News & Insight
January 2022

How to Ask for Executive Coaching

Executive asking her boss for coaching support

Many executives at all levels assume a passive attitude towards their development, often waiting for their manager or someone else in the organization to offer them help in accelerating their professional development and their careers. Asking your manager for guidance on advancing your development demonstrates a proactive interest in expanding your skill set and your role in supporting the success of the company. One of the most proven and efficient ways to enhance your effectiveness as a leader is to partner with an experienced executive coach. The following is a guideline to asking for coaching support.

Do Your Homework

Preparation is key, do as much research as you can! First, identify what the appropriate procedures are within your organization when it comes to development. Do you approach your boss, or a human resources representative dedicated to such matters? Before scheduling meetings with your boss or HR contact, find out what professional development resources your company has in place. Are there programs designed specifically for employees seeking professional development? Are you eligible to participate? Is there a "high potential" pool of candidates? Is executive coaching offered at your organization? Does the company offer the support of internal coaches? Does the company have an external coaching partner in place?

Next, find out what the top priorities of your organization are and how they align with its strategy. Consider your manager's priorities and the priorities of your department. Figure out how your personal development efforts, including working with a coach, can contribute to the overall success of your company.

Assess Your Strengths

Determine what your strengths are and how they can contribute to the success of your boss and organization. You can do this by taking a personality assessment such as the MBTI, Hogan, or one of hundreds of other assessment tools available. If possible, ask your manager or HR if you can utilize an Executive Coach to interpret the results and deliver feedback to you. Another quick way to assess your strengths is by reading Strengths Based Leadership, by Tom Rath and Barry Conchie and completing the free strengths assessment that comes with the book.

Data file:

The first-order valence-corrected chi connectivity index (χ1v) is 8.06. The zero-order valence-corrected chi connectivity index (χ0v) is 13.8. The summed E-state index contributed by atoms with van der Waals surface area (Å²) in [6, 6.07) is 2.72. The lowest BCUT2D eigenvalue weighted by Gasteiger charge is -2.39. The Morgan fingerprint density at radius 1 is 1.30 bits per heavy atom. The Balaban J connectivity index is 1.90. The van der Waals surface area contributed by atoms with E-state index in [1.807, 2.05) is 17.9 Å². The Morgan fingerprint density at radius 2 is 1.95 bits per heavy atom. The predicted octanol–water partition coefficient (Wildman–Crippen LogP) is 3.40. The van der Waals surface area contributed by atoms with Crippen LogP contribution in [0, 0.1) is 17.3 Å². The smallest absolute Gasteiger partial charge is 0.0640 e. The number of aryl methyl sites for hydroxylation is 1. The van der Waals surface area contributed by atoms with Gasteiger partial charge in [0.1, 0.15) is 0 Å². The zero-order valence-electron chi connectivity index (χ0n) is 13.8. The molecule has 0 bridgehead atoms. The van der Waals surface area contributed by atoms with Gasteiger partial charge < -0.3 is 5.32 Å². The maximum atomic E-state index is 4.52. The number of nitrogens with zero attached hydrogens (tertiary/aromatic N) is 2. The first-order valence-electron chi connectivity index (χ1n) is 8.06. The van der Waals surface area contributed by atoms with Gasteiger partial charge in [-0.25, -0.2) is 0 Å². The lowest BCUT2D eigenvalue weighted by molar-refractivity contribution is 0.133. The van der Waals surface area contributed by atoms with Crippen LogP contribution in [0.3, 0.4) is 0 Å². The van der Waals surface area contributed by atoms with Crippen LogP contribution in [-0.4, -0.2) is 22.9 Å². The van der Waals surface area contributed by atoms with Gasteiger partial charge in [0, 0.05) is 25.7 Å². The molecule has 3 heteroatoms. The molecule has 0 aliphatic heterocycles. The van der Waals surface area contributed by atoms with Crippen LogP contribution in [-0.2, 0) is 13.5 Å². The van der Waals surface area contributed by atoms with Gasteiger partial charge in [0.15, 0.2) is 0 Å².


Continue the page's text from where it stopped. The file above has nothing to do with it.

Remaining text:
Prepare a List of Accomplishments and Developmental Opportunities

Prior to meeting with your manager, compile a list of accomplishments from the previous year and another list of developmental opportunities that if improved could contribute to his/her, as well as your future success. Quantify your accomplishments. Be specific, show the impact your actions had on the financial and overall performance of your department, unit, etc.

One thing to consider is volunteering for a "stretch assignment". Prior to your meeting with your manager look at your department's strategy and pinpoint a few assignments that will require you to step out of your comfort zone and utilize your strengths. This is a great way to get attention and learn new skills quickly. It also justifies the investment in coaching as a way to help you succeed in delivering results as you take this increased responsibility.

Schedule the Meeting and Present Your Needs

Schedule a meeting with your boss. Be considerate of your boss's existing commitments and time constraints, keeping your meeting to a defined agenda and time. The better prepared you are prior to the meeting, the more successful it will be. First, communicate to your boss your level of enthusiasm towards your job, team, and company. Tell your boss what you would like to achieve over the next few years and give him/her the list of strengths that will help you accomplish this goal along with the list of developmental objectives that will help you accelerate your progress. Next, ask for his/her opinion and feedback. What is his/her vision for your future? What does he/she see as your biggest opportunity for improvement? Does he/she agree that coaching would be a worthwhile investment in helping you, and by extension the company, succeed?

Create Your Coaching Plan

After your boss has given his/her feedback, suggest that the two of you work together on creating a plan for working with a coach. Put the plan in writing and establish milestones to assess and track your progress.

If for any reason your boss is not responsive to your request, find out who else can assist you. Reach out to your HR contact and set up a meeting with them to discuss your needs (keeping the above steps in mind). Your HR department will be familiar with your company’s policies around coaching and may already have vetted and approved coaches in place.

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